ALBANY - Another major milestone in the project for building a new bridge to replace the Tappan Zee with the release of the Final Environmental Impact Statement (FEIS), a document compiled by agencies on all levels of government with comprehensive responses to thousands of comments from the public. A summary of the FEIS is available at www.newnybridge.com/documents/feis/feis-summary.pdf and a full copy of the FEIS is available at www.newnybridge.com/documents/feis/.
“Building this new bridge is one of our state’s the largest infrastructure projects and, as we move forward, we are making every effort to limit negative impacts on residents and the environment,” said Governor Andrew Cuomo. “The Final Environmental Impact Statement is our comprehensive plan for protecting the local environment and the well-being of nearby communities during the construction process. From requiring extensive environmental protections to providing real-time online monitoring of construction activities, our goal is to have a responsible, effective and open process for building a new better bridge.”
The FEIS includes extensive actions that will be taken to mitigate public concerns, including installing 24-hour video cameras to document the project, noise monitors to measure construction noise and air quality monitors to assess emissions. The public will be able to access real-time video, construction noise levels and air quality measurements at www.newNYBridge.com.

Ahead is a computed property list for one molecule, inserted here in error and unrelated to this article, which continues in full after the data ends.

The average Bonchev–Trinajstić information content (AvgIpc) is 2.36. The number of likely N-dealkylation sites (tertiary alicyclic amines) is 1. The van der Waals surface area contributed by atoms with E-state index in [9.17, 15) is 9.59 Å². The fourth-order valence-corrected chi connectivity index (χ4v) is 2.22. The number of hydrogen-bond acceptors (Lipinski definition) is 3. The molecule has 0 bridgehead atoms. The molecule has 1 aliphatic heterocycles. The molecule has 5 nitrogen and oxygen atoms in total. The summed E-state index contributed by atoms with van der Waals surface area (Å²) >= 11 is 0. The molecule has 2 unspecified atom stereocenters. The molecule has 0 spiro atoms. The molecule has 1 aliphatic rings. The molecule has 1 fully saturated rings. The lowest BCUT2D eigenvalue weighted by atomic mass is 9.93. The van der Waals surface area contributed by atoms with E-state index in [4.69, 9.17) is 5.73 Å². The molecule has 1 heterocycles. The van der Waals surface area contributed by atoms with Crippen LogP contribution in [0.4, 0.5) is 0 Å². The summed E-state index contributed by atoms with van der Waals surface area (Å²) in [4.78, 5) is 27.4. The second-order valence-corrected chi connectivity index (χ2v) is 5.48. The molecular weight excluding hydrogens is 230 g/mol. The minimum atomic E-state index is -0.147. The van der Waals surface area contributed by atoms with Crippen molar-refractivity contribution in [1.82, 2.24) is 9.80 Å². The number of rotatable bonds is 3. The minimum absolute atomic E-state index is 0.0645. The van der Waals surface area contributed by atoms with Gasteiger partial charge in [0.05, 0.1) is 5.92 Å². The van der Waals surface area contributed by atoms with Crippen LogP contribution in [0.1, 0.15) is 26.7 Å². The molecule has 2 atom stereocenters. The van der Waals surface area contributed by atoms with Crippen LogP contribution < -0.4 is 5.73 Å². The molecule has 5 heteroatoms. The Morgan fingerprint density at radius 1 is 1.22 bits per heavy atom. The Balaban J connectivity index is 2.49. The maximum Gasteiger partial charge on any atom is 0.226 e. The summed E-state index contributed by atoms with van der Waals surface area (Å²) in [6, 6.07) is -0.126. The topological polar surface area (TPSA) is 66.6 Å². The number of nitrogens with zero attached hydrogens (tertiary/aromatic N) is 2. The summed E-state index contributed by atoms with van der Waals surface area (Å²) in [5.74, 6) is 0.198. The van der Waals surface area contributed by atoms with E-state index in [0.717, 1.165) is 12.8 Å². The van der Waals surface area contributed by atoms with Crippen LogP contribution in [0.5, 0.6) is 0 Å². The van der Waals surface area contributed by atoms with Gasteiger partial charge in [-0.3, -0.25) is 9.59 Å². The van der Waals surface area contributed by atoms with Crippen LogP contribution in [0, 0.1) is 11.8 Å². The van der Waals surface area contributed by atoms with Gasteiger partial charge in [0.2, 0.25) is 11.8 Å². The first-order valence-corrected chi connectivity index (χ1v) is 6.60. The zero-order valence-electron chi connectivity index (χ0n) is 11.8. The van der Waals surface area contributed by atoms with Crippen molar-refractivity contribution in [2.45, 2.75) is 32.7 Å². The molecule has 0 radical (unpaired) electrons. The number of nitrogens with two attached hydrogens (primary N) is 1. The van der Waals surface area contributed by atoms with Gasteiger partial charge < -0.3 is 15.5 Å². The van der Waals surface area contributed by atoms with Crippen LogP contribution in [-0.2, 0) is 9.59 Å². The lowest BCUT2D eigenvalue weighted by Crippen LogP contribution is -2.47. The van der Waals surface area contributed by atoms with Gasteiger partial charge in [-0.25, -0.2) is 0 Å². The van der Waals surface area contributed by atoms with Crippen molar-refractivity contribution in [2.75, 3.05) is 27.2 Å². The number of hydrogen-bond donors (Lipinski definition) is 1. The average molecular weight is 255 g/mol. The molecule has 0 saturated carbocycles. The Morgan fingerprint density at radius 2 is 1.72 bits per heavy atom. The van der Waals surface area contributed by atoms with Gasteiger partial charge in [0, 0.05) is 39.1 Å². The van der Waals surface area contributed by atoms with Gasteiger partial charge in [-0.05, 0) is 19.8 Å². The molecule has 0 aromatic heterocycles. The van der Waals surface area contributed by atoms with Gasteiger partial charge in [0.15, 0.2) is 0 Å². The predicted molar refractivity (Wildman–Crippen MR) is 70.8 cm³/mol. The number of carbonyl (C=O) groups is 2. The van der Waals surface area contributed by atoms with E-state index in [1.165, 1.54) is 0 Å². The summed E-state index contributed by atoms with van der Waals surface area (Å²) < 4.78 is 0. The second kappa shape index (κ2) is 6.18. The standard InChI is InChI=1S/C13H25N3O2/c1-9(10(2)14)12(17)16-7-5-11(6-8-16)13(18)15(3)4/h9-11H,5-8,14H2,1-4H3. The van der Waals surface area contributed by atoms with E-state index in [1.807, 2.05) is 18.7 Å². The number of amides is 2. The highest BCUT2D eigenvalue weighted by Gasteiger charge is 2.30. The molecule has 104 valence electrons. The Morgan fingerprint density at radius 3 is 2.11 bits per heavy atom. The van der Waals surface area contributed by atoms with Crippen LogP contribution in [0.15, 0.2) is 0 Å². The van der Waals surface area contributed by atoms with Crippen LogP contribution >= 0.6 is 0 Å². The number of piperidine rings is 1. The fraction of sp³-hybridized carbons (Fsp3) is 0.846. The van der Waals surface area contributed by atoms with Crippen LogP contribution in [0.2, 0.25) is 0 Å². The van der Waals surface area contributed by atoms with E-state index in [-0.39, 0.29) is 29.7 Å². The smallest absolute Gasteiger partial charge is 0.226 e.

Separate from the FEIS process, Governor Cuomo and his team are taking steps to open the design and procurement process to the maximum extent allowable by law. In order to ensure transparency and solicit public feedback, all bidders will be invited to voluntarily make a public presentation of their general design concepts subject to Federal approval. In addition, a Blue Ribbon Selection Committee will be formed with representatives from Westchester and Rockland counties to engage public input and weigh in on the final selection.
The FEIS was compiled from over 3,000 public comments and public hearings that were attended by over 1,100 people. The majority of these comments involved the following four areas:
· Construction Impacts: Noise, Air/Dust, Traffic
· Design Aesthetics of the New Bridge
· Impacts on River Environment
· Additional Transit Capability